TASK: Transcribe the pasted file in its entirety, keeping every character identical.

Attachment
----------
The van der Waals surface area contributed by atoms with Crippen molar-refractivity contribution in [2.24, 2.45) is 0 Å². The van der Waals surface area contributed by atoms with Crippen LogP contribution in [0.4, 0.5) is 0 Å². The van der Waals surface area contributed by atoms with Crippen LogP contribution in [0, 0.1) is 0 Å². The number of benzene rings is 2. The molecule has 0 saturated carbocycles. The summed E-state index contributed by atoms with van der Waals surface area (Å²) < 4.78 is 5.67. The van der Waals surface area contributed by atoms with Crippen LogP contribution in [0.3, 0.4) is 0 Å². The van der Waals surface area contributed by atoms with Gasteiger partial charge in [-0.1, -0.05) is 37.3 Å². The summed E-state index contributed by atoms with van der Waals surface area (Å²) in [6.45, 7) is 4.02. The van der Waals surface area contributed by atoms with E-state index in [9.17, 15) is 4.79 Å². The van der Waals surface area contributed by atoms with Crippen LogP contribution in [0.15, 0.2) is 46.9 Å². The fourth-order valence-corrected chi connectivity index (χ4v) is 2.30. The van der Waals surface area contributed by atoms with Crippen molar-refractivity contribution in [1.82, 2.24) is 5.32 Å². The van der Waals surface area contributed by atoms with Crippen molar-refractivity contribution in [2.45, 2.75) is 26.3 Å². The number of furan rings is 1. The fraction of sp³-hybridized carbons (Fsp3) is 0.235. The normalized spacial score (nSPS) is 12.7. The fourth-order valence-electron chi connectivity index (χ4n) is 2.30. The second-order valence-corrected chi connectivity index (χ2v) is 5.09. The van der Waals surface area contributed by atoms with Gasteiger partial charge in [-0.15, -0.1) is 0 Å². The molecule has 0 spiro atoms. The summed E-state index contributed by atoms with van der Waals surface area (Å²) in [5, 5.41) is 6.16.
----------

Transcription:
The van der Waals surface area contributed by atoms with Crippen molar-refractivity contribution in [2.24, 2.45) is 0 Å². The van der Waals surface area contributed by atoms with Crippen LogP contribution in [0.4, 0.5) is 0 Å². The van der Waals surface area contributed by atoms with Crippen LogP contribution in [0, 0.1) is 0 Å². The number of benzene rings is 2. The molecule has 0 saturated carbocycles. The summed E-state index contributed by atoms with van der Waals surface area (Å²) < 4.78 is 5.67. The van der Waals surface area contributed by atoms with Crippen LogP contribution in [0.3, 0.4) is 0 Å². The van der Waals surface area contributed by atoms with Gasteiger partial charge in [-0.1, -0.05) is 37.3 Å². The summed E-state index contributed by atoms with van der Waals surface area (Å²) in [6.45, 7) is 4.02. The van der Waals surface area contributed by atoms with E-state index in [9.17, 15) is 4.79 Å². The van der Waals surface area contributed by atoms with Crippen LogP contribution in [0.15, 0.2) is 46.9 Å². The fourth-order valence-corrected chi connectivity index (χ4v) is 2.30. The van der Waals surface area contributed by atoms with Crippen molar-refractivity contribution in [1.82, 2.24) is 5.32 Å². The van der Waals surface area contributed by atoms with Crippen molar-refractivity contribution in [2.45, 2.75) is 26.3 Å². The number of furan rings is 1. The fraction of sp³-hybridized carbons (Fsp3) is 0.235. The normalized spacial score (nSPS) is 12.7. The fourth-order valence-electron chi connectivity index (χ4n) is 2.30. The second-order valence-corrected chi connectivity index (χ2v) is 5.09. The van der Waals surface area contributed by atoms with Gasteiger partial charge in [-0.15, -0.1) is 0 Å². The molecule has 0 spiro atoms. The summed E-state index contributed by atoms with van der Waals surface area (Å²) in [5, 5.41) is 6.16.